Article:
We operate a credit framework for our awards, which is based on principles widely used across the UK university sector. Each module has a credit rating attached and our standard three-year course consists of 360 credits (120 credits in your first year, and 240 credits across your second and final years).
Please note that module information on our course finder provides a guide to course content and may be subject to review on an annual basis.
Foundations of Sociolinguistics;
Foundations of Psycholinguistics;
Foundations of Linguistics; and
one linguistics, language or social science option
Two English language options; and
two linguistics options
Two English language options; and
two linguistics options
Universities in the United Kingdom use a centralized system of undergraduate application: University and College Admissions Service (UCAS). It is used by both domestic and international students. Students have to register on the UCAS website before applying to the university. They will find all the necessary information about the application process on this website. Some graduate courses also require registration on this website, but in most cases students have to apply directly to the university. Some universities also accept undergraduate application through Common App (the information about it could be found on universities' websites).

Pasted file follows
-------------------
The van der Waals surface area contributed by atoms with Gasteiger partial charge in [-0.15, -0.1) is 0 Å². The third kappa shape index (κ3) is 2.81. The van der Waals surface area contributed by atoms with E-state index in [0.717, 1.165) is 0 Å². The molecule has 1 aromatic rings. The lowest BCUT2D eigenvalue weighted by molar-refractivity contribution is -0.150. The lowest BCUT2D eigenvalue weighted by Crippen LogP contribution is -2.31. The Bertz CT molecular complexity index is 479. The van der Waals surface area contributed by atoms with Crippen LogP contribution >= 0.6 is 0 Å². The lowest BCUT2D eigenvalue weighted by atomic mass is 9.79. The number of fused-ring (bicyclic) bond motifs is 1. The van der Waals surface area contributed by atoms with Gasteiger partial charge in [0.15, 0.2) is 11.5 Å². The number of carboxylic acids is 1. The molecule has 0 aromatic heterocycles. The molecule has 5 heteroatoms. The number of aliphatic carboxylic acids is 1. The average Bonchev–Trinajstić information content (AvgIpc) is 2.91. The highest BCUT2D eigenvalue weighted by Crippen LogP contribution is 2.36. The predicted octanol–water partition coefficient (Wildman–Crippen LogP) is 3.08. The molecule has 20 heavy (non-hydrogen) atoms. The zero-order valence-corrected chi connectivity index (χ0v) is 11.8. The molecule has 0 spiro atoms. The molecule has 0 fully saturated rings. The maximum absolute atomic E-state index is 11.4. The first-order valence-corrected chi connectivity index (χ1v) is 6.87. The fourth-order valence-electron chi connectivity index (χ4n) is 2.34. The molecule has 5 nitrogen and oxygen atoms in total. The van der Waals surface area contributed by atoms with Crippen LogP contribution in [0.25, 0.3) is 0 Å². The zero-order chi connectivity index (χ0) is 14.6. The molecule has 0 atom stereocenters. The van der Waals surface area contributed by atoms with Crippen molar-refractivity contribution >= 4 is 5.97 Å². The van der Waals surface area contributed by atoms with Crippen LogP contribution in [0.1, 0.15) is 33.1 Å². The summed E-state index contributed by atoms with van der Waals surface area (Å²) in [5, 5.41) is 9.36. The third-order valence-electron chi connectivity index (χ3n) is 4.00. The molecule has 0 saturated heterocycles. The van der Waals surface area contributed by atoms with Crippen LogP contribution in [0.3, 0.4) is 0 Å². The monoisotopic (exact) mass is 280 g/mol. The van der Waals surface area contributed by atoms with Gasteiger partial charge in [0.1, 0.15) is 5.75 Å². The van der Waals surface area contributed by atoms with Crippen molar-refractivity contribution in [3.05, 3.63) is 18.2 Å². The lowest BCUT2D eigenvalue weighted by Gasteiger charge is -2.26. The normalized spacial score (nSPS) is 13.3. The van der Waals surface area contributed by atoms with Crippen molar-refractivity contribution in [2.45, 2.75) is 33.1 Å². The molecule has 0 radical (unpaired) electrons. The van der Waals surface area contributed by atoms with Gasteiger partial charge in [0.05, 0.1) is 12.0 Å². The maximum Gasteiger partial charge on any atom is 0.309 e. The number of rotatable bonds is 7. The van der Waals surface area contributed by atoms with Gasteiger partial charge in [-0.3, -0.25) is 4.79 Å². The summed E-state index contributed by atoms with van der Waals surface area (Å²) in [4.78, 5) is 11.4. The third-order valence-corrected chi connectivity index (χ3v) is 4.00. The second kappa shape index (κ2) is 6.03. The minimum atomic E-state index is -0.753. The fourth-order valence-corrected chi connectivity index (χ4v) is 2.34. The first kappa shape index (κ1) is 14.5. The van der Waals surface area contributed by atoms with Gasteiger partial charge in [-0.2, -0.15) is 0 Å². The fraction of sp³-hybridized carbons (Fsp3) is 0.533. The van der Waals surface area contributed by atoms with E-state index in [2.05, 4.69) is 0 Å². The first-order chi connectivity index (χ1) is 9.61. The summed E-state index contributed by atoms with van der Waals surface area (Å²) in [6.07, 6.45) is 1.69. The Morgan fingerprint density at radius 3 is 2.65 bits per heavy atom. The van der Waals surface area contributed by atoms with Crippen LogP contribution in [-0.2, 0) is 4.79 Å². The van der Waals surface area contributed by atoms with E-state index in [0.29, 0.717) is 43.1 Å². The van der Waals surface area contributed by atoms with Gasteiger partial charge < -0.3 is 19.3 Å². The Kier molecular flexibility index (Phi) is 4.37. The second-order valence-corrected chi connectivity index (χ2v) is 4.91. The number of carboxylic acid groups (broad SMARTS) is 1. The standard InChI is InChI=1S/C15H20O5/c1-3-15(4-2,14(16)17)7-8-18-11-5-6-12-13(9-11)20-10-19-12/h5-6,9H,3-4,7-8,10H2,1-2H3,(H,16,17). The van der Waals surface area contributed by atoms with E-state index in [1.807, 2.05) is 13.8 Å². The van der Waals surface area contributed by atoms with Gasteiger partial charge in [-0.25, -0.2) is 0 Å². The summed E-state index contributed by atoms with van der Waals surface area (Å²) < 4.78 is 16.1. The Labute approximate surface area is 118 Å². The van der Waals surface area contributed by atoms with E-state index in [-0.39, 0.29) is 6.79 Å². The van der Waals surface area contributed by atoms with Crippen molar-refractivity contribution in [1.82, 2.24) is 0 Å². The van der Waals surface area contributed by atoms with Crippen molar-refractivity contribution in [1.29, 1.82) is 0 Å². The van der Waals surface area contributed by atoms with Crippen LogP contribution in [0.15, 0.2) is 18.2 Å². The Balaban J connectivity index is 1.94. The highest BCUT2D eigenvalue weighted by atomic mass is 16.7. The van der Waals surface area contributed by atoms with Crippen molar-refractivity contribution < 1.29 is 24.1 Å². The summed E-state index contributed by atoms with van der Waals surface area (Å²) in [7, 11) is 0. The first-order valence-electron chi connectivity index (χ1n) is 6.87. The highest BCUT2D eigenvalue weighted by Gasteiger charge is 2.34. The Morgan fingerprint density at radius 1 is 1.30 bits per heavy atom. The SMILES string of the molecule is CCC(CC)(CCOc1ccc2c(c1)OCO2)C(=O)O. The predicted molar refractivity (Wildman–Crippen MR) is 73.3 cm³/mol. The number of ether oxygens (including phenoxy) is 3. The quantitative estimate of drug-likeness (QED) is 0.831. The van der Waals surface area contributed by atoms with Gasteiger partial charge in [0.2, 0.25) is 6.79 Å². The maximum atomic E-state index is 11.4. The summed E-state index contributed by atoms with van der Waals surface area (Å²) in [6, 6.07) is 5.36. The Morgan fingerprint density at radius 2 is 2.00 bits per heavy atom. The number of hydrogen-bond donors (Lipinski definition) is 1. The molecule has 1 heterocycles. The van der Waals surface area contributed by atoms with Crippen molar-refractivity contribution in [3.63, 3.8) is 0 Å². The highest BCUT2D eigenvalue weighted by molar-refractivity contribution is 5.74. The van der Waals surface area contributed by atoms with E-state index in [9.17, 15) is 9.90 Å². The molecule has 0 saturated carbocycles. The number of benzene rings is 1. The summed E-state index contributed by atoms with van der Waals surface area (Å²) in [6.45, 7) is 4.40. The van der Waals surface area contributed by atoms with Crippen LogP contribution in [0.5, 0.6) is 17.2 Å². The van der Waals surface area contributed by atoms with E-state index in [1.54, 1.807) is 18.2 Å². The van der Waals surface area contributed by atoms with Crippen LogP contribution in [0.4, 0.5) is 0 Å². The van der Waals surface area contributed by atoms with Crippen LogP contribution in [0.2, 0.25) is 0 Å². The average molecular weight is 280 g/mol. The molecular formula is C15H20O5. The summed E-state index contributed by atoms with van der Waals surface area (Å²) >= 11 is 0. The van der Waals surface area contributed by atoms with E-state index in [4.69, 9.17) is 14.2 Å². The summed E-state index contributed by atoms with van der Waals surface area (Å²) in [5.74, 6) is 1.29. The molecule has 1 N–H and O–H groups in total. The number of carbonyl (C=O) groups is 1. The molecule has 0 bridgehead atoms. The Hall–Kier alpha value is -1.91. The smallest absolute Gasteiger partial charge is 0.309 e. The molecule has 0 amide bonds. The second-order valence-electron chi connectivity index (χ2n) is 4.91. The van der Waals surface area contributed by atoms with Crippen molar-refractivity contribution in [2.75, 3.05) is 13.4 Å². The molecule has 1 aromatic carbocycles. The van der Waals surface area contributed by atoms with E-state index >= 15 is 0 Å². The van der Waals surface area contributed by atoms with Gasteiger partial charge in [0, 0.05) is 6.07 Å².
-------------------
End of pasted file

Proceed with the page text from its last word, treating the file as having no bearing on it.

Both undergraduate and graduate students may receive three types of responses from the university. The first one, “unconditional offer” means that you already reached all requirements and may be admitted to the university. The second one, “conditional offer” makes your admission possible if you fulfill some criteria – for example, have good grades on final exams. The third one, “unsuccessful application” means that you, unfortunately, could not be admitted to the university of you choice.
All universities require personal statement, which should include the reasons to study in the UK and the information about personal and professional goals of the student and a transcript, which includes grades received in high school or in the previous university.
IELTS band : 6
To study at this university, you have to speak English. We advice you totake an IELTS test. More About IELTS
English language requirements for applicants whose first language is not English: IELTS 6.0 overall with minimum 5.5 in each component (or equivalent). Different requirements apply for second year entry.
No work experience is required.
"The Academic Excellence Scholarship can provide up to a 50 % reduction in tuition per semester. These scholarships will be renewed if the student maintains superior academic performance during each semester of their 3-year Bachelor programme. The scholarship will be directly applied to the student’s tuition fees."
Bursary for UK students all subjects where the variable tuition fee rate is payable.
Alumni Bursary for UK Undergraduate students
* The scholarships shown on this page are suggestions first and foremost. They could be offered by other organisations than University of Essex.
For up-to-date information on funding opportunities at Essex, please visit: www.essex.ac.uk/studentfinance.